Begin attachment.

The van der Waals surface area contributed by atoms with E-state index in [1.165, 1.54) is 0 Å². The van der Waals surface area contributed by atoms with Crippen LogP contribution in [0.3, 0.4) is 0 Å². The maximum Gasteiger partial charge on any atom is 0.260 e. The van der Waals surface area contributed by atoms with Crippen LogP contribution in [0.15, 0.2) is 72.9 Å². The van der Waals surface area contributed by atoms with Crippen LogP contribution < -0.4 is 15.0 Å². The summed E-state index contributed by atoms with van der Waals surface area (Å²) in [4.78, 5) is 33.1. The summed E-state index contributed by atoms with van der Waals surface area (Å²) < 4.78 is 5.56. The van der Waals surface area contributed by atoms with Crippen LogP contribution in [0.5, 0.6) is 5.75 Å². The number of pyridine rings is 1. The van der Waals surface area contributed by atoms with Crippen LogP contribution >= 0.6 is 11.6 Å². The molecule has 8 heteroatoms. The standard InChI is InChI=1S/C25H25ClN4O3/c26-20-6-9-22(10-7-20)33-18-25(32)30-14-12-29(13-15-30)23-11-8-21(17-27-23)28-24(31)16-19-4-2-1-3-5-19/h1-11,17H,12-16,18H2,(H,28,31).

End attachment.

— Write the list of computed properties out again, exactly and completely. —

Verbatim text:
The van der Waals surface area contributed by atoms with E-state index in [1.165, 1.54) is 0 Å². The van der Waals surface area contributed by atoms with Crippen LogP contribution in [0.3, 0.4) is 0 Å². The maximum Gasteiger partial charge on any atom is 0.260 e. The van der Waals surface area contributed by atoms with Crippen LogP contribution in [0.15, 0.2) is 72.9 Å². The van der Waals surface area contributed by atoms with Crippen LogP contribution < -0.4 is 15.0 Å². The summed E-state index contributed by atoms with van der Waals surface area (Å²) in [4.78, 5) is 33.1. The summed E-state index contributed by atoms with van der Waals surface area (Å²) < 4.78 is 5.56. The van der Waals surface area contributed by atoms with Crippen LogP contribution in [0.5, 0.6) is 5.75 Å². The number of pyridine rings is 1. The van der Waals surface area contributed by atoms with Crippen LogP contribution >= 0.6 is 11.6 Å². The molecule has 8 heteroatoms. The standard InChI is InChI=1S/C25H25ClN4O3/c26-20-6-9-22(10-7-20)33-18-25(32)30-14-12-29(13-15-30)23-11-8-21(17-27-23)28-24(31)16-19-4-2-1-3-5-19/h1-11,17H,12-16,18H2,(H,28,31).